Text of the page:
The ideal mobile operating system should have separated personal and consumer environments to prevent applications from talking to each other.
Speaking at the Information Security Solutions Europe (ISSE) Conference in Brussels, Stephan Heuser, research assistant, Fraunhofer Institute SIT, said that companies want their employees to have one device that will allow access to secure email, applications and calendar, as well as have a private compartment for social networking and games that the employee wants to use.
He said: “A secure smartphone environment should deny the right to users to upload applications on corporate devices but they will find a way so it poses a security risk. We talk to a large number of companies and they ideally want an architecture that is hardware independent, supports a bring your own device (BYOD) strategy to bring a smartphone to a company, and has hardware installed and architecture that is as far as possible removed from hardware vendors.
“You also want to select software with an enterprise application market, low battery usage and high performance and that protects you against malware. You also need an architecture which is flexible to be extensible to the needs of the company or consumer who uses it. You don't want 'security by obscurity', you want context awareness of a device.”
Heuser said that after deliberating over the ideal solution, its concept was around 'goals of isolation', with private and business domains that should not be able to access data from the other domain.
“You don't want illegal communication between the domains of the operating system, but defined channels that allow you to exchange information and have an operating system that protects against runtime attacks,” he said. “Finally make sure the device is not infected by malware so it does not compromise the company network it is connected to.”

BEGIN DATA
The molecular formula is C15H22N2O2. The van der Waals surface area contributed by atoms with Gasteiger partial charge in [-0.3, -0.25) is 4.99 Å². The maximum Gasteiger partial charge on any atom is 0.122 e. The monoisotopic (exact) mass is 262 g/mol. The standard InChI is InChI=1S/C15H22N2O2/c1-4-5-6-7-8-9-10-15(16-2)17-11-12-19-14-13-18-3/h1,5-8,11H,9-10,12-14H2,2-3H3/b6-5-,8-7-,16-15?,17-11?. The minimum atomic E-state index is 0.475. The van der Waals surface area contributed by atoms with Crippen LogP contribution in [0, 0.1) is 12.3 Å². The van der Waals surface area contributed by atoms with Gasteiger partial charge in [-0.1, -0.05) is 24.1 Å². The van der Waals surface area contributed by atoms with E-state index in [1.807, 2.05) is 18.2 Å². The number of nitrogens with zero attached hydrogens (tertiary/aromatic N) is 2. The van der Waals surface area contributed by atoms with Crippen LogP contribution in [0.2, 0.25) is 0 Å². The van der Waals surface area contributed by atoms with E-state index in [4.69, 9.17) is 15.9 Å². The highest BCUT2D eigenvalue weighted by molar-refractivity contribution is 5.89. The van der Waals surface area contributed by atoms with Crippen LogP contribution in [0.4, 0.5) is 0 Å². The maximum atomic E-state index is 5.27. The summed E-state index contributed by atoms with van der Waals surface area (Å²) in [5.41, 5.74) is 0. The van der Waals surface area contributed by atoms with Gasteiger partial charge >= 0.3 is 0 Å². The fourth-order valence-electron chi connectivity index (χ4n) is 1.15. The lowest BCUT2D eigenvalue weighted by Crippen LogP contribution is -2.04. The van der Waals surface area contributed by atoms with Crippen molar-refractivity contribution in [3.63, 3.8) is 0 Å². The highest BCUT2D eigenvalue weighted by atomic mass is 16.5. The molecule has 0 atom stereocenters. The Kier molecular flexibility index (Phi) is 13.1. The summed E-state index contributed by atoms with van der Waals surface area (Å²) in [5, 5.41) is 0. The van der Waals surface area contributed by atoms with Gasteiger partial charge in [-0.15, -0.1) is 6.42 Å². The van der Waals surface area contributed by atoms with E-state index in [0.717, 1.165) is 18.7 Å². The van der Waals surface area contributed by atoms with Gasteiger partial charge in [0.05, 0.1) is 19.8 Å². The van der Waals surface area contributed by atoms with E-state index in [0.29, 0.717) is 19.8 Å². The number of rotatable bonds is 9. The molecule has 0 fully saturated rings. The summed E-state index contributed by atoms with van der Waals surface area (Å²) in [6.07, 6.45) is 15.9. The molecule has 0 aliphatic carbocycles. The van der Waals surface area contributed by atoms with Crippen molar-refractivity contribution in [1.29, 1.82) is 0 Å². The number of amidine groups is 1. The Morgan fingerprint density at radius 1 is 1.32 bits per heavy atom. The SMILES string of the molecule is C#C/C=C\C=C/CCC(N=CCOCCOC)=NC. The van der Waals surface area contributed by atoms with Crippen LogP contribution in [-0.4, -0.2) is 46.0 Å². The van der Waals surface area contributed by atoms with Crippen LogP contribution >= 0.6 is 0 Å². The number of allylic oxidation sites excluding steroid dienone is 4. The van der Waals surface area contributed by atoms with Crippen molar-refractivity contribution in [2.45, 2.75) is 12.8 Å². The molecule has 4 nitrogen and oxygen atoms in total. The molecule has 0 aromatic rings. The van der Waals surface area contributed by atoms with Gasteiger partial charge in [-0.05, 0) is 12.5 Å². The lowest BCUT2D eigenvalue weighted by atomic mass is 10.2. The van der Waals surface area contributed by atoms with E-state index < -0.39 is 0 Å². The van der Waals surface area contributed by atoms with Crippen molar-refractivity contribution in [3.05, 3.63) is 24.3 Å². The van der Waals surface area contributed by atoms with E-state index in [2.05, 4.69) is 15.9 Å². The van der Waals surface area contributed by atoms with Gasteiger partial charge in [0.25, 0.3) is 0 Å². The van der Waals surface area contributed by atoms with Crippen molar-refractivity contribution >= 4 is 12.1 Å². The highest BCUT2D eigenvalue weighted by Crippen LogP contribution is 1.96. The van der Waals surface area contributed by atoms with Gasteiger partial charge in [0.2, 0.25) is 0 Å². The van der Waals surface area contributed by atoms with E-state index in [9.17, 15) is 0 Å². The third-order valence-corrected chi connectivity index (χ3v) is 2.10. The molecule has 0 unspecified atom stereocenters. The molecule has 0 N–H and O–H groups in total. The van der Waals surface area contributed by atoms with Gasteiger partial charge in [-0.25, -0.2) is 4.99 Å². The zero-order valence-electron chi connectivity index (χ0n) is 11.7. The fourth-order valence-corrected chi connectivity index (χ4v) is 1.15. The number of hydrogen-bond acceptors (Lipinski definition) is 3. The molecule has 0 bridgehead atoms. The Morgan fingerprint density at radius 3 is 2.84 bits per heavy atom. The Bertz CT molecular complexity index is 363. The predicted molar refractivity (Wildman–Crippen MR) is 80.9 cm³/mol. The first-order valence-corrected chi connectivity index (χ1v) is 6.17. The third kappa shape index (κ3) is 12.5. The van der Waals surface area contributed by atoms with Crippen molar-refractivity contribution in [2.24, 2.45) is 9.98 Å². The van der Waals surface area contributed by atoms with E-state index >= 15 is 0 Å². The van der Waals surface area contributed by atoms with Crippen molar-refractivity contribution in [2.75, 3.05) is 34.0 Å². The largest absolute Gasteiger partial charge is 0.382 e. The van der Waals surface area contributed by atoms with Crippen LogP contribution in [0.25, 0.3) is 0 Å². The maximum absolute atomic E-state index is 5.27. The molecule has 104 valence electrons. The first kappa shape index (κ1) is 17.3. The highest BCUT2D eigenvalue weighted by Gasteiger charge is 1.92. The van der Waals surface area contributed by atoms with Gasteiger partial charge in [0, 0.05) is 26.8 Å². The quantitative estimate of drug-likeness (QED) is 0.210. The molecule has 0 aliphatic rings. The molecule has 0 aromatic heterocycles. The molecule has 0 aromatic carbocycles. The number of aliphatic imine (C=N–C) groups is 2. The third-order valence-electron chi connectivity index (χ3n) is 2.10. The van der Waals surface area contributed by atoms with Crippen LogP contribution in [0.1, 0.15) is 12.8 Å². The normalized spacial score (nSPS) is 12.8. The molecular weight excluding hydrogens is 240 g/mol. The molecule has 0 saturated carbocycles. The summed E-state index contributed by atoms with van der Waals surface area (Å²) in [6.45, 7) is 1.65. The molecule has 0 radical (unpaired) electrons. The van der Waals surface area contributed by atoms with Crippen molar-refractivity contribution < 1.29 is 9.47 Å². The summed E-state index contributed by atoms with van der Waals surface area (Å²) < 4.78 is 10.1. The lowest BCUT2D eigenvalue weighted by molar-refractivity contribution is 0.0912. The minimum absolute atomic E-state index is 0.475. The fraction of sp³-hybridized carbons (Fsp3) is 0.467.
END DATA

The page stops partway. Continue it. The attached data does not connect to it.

He also said that some approaches use virtualisation, type two hypervisors or a kernel level isolation solution, but with the latter it was 'hard to build environments'.
For its own solution, Heuser said that it has worked with mandatory access control, and said not to rely on standard access control, but apply your own policies and label apps as belonging to one solution or another. “You can tag anything and deny/allow access when data moves from one domain and filter out what is moving from domain to domain. Rely on security extensions of Linux kernel underneath,” he said.
“The nice thing about this architecture is it is easy for us to determine information flows and privacy, but not the other way around.”